For seven years, 2001-2008, I listened to families of Romanian Roma who attend the Mass for the Poor established by Giorgio La Pira, the Mayor of Florence, and continued by Fioretta Mazzei in the Badia of Florence. I visited these families in Romania at the end of July 2008. I met there also with Gruia Bumbu, President, and his Roma associates, of the Romanian Government's National Agency for the Roma in Bucharest. They all spoke to me of the need for housing, education, medical care for their people. All of these needs can be met by the Roma themselves - if they can be allowed legally to work here in Italy, there in Romania.
    I listened first to the women, finding that the Roma are matriarchal, based on the family. They have no country, no army. They are at the margins of society, their children starving. Yet, despite their poverty, they generously adopt other orphaned Rom babies, or unwanted Romanian babies. The women wear graceful, colourful skirts, not trousers.Their babies can be taken from them and given in adoption to Italians when born here if they cannot show they have a cradle, bus tickets to return, travelling documents for the child, and decent housing, none of which they can afford. They do not steal our babies, we may be stealing theirs. They leave their children with grandparents in Romania. Many Roma are illiterate as their families cannot afford the extra expenses of their clothes, books and heating expenses for Romanian schools. They are not allowed an official address. A baracca they build in an open field outside the city limits of Florence from scrap no one else wants and which costs nothing is bulldozed over and over again. It does not count as an official address. Without an official address they are not allowed to work. Without work, though they are European Citizens, they are considered criminal.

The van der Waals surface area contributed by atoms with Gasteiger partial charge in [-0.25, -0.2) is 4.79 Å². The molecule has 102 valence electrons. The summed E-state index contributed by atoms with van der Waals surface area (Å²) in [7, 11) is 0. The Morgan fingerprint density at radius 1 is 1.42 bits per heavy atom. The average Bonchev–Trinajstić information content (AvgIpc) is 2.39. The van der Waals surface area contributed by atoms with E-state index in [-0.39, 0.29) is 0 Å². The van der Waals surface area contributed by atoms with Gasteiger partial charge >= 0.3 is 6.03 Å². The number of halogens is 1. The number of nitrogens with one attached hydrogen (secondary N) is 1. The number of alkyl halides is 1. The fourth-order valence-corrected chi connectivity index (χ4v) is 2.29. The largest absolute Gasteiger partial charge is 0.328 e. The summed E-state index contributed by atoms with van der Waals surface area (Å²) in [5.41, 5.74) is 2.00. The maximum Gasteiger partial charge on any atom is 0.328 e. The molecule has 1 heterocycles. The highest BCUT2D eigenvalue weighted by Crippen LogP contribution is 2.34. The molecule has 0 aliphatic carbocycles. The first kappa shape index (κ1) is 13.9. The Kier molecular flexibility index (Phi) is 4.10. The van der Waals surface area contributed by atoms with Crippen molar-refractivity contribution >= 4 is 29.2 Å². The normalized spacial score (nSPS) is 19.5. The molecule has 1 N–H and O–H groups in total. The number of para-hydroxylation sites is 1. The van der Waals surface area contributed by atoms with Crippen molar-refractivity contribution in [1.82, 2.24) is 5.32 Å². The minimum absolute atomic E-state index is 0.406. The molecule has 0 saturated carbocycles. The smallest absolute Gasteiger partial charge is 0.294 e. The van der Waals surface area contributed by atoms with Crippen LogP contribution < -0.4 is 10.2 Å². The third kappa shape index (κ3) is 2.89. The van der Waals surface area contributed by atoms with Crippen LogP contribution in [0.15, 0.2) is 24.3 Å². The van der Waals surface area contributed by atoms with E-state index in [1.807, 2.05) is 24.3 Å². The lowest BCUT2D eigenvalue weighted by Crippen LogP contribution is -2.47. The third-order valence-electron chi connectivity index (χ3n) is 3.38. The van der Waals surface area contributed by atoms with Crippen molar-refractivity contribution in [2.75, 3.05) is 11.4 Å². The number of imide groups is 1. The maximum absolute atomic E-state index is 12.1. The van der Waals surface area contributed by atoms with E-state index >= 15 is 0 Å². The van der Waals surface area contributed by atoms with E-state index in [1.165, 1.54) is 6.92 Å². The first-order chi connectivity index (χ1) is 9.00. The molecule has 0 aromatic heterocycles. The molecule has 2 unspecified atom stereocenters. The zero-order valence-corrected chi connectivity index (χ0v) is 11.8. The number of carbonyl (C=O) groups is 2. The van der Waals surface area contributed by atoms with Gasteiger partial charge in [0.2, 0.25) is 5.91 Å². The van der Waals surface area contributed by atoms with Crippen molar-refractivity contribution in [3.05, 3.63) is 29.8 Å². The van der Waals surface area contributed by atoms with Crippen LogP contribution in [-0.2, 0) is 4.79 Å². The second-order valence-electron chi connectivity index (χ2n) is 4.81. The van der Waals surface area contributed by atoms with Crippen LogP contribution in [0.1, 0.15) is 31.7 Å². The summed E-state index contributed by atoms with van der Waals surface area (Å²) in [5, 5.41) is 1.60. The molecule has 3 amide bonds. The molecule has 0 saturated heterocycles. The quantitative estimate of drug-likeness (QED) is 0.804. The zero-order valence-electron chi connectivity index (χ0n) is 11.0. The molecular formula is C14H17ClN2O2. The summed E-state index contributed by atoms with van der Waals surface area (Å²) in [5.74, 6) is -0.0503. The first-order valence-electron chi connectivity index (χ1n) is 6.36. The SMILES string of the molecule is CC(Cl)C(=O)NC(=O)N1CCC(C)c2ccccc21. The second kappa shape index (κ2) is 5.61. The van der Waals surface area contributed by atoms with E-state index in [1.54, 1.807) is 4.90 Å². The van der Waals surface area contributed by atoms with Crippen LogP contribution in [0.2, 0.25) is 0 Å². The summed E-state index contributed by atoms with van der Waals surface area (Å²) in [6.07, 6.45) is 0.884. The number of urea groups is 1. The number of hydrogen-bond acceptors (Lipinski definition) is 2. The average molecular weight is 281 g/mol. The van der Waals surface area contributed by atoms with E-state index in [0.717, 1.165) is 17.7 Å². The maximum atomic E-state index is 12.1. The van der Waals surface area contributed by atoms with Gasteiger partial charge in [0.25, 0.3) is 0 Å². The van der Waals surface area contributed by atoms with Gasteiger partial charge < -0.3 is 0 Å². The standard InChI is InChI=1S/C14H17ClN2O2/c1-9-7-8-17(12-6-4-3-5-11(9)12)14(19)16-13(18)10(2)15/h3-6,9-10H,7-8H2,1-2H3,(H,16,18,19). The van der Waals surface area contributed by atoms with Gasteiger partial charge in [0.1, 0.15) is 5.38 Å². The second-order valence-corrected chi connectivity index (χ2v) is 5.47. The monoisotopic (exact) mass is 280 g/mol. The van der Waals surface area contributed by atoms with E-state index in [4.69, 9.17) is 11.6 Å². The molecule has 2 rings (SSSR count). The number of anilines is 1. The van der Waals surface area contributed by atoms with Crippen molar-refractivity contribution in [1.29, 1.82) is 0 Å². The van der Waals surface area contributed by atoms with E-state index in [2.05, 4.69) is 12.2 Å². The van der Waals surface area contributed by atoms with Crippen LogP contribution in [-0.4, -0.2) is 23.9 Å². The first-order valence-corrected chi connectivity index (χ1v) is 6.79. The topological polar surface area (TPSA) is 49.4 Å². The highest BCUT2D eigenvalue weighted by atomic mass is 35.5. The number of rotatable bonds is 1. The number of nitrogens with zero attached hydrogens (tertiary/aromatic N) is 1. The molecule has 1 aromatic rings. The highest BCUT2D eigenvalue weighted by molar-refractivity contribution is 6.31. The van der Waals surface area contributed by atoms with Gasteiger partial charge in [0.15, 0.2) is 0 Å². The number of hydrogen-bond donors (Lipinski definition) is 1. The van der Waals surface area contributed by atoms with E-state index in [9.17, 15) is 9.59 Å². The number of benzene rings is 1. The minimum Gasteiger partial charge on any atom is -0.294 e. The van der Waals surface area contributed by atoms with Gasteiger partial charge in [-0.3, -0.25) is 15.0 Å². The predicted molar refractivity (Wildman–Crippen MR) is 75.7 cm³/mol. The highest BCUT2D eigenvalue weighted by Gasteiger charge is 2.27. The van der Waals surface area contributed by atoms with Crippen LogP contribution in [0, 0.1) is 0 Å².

Italian Roma, Romanian Roma all should have the right to exist. The answer to the problem of the poverty of the Romanian Roma is to permit them a legal address so they can have legal work. If they could have access to a dormitory in an abandoned factory on a bus line that they could use as an legal address and a roof this solution would suffice to lift their families out of poverty. They only ask for seasonal work here in Italy, for labour-intensive work Italians no longer want. Our experience of them is that they work best as families, the women organizing the work group. They can rebuild dry walls, they can gather olives, grapes. They can garden expertly. They can work with iron and stone. They are fine carpenters, even the women. They sew and embroider, even the men. With giving them work that we need done the poverty, the begging, the stealing, and our fear of them would be alleviated. The Romanian Roma want to return to their own most beautiful country. Its agriculture is splendid, the land fertile, no petroleum fertilizers or pesticides being used. They are skilled and their poverty has them be resourceful and not wasteful. They are the florists in the streets of Bucharest. They make the farm tools of wood and iron used by the Romanians. They work for Romanians and often are not paid because of Romania's poverty. Victims of the Holocaust, they received no reparations. The least we can do in reparation is allow them and their families to survive. They are not nomads. They are not dirty. Inside their homes are spotless. They are intelligent and love beauty. They marry young and are faithful to their spouses. Their babies are raised lovingly and almost never cry. It is this child-raising, despite their poverty, that gives the Roma the inner strength to survive. However, their life expectancy, because of that great poverty, is shockingly low. They are no more criminal than are others. They are under greater provocation to resort to illegal behaviour because they are illegally treated as being outside the laws of the land. Instead, they are most truly Citizens of Europe, gifted in its many languages as well as their own. They are not rubbish. They are a great treasure we are rubbishing.


AGRUSTIC SOMNACUNI || ROMANY || CRADLE || LET US PRAISE THE ROM || CHUPPA || MEDIATHECA 'FIORETTA MAZZEI' ||  'ENGLISH' CEMETERY || AUREO ANELLO || Daniel-Claudiu Dumitrescu/Julia Bolton Holloway © 2012